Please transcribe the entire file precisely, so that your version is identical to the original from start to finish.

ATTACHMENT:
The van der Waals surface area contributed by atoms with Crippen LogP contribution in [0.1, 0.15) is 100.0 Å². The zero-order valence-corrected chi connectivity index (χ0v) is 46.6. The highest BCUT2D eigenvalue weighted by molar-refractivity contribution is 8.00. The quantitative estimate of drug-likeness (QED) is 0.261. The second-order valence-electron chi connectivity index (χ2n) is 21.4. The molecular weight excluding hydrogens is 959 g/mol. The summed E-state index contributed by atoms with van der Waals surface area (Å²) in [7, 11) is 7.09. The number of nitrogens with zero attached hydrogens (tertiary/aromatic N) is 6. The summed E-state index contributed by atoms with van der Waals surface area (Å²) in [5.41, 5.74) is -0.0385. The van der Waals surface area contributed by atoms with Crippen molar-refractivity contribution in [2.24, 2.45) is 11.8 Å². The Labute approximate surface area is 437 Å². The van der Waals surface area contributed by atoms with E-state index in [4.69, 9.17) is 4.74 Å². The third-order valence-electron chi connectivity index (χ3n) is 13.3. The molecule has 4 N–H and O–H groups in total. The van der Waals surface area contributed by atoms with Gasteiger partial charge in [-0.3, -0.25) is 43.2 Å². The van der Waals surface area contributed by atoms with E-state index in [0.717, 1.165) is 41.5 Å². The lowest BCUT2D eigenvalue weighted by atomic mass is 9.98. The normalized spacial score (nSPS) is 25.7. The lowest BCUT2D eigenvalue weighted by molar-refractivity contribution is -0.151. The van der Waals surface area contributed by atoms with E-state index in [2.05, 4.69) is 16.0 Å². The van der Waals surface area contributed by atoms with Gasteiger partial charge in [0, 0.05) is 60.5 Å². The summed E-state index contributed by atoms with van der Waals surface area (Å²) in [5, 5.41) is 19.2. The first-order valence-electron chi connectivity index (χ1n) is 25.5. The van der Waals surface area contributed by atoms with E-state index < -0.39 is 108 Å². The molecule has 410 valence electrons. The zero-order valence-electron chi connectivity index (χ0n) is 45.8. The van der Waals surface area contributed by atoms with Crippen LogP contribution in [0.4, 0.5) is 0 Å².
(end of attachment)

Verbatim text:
The van der Waals surface area contributed by atoms with Crippen LogP contribution in [0.1, 0.15) is 100.0 Å². The zero-order valence-corrected chi connectivity index (χ0v) is 46.6. The highest BCUT2D eigenvalue weighted by molar-refractivity contribution is 8.00. The quantitative estimate of drug-likeness (QED) is 0.261. The second-order valence-electron chi connectivity index (χ2n) is 21.4. The molecular weight excluding hydrogens is 959 g/mol. The summed E-state index contributed by atoms with van der Waals surface area (Å²) in [7, 11) is 7.09. The number of nitrogens with zero attached hydrogens (tertiary/aromatic N) is 6. The summed E-state index contributed by atoms with van der Waals surface area (Å²) in [5.41, 5.74) is -0.0385. The van der Waals surface area contributed by atoms with Crippen molar-refractivity contribution in [2.24, 2.45) is 11.8 Å². The Labute approximate surface area is 437 Å². The van der Waals surface area contributed by atoms with E-state index in [4.69, 9.17) is 4.74 Å². The third-order valence-electron chi connectivity index (χ3n) is 13.3. The molecule has 4 N–H and O–H groups in total. The van der Waals surface area contributed by atoms with Gasteiger partial charge in [-0.3, -0.25) is 43.2 Å². The van der Waals surface area contributed by atoms with E-state index in [0.717, 1.165) is 41.5 Å². The lowest BCUT2D eigenvalue weighted by atomic mass is 9.98. The normalized spacial score (nSPS) is 25.7. The lowest BCUT2D eigenvalue weighted by molar-refractivity contribution is -0.151. The van der Waals surface area contributed by atoms with E-state index in [2.05, 4.69) is 16.0 Å². The van der Waals surface area contributed by atoms with Gasteiger partial charge in [0, 0.05) is 60.5 Å². The summed E-state index contributed by atoms with van der Waals surface area (Å²) in [5, 5.41) is 19.2. The first-order valence-electron chi connectivity index (χ1n) is 25.5. The van der Waals surface area contributed by atoms with E-state index < -0.39 is 108 Å². The molecule has 410 valence electrons. The zero-order valence-electron chi connectivity index (χ0n) is 45.8. The van der Waals surface area contributed by atoms with Crippen LogP contribution in [0.4, 0.5) is 0 Å².